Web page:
When it comes to the restitution of looted objects, the narrative that tends to dominate coverage is that which is related to Benin Bronzes and their global journey back to their country of origin. However, all over the world, objects of all kinds are qualified for returns: on Friday, the Museum for Pre and Early History in Berlin returned 32 ancestral Hawaiian skulls to the Office of Hawaiian Affairs. The return was intended to amend a colonial acquisition: over 100 years ago, a German naturalist working on behalf of the German New Guinea Company retrieved the iwi kūpuna skulls during one of his exploratory expeditions.
The return of looted or colonially-acquired objects is always emotional for delegations of the original country, but when it comes to human remains, reactions can be especially potent. In 2019, the United Kingdom returned ancestral remains of the Kaurna people which had been stored en masse in some of its institutions in a charged ceremony that revealed just how much damage had been done, historically.
In 2021, the South Australian Museum similarly apologized to the Kaura people for retaining an astonishing 4,600 Aboriginal remains within its walls over the course of nearly 200 years. It can be a slow process to get human remains returned to their countries of origins, but such processes were accelerated in part due to the 1990 Native American Graves Protection and Repatriation Act, which solidified the repatriation of cultural objects including sacred objects and human remains to their rightful home.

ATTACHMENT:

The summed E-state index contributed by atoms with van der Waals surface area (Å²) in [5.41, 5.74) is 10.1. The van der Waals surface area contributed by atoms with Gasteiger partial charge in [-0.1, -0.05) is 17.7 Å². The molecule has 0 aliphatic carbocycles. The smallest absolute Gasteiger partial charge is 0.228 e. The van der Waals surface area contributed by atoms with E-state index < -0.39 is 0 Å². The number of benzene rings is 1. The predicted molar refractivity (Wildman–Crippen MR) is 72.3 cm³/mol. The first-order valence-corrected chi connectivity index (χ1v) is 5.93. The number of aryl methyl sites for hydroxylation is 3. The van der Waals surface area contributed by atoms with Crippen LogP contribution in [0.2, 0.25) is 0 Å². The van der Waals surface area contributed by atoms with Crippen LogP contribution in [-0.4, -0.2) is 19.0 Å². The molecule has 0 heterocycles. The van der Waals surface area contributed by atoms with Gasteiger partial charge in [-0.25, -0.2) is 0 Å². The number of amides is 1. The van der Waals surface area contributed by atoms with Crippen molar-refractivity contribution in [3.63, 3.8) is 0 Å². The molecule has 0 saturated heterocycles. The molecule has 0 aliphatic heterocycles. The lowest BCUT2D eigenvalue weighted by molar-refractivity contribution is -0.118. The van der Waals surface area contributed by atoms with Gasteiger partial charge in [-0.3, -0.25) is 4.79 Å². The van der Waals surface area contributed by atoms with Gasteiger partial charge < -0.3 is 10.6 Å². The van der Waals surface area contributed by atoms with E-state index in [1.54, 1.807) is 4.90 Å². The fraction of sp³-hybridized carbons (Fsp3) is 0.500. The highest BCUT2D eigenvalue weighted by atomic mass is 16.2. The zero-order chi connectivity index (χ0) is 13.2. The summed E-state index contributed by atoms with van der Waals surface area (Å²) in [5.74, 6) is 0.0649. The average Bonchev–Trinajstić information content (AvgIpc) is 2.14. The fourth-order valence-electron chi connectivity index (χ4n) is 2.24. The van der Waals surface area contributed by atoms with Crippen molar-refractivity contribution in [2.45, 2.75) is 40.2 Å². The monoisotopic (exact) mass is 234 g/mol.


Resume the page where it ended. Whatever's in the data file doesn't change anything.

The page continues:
In the case of the Hawaiian skulls, Office of Hawaiian Affairs representative Edward Halealoha Ayau stated that the return of these objects is a prime example of kuleana, or responsibility. Hopefully, other nations with colonial pasts will fall in line and continue to honor their responsibilities.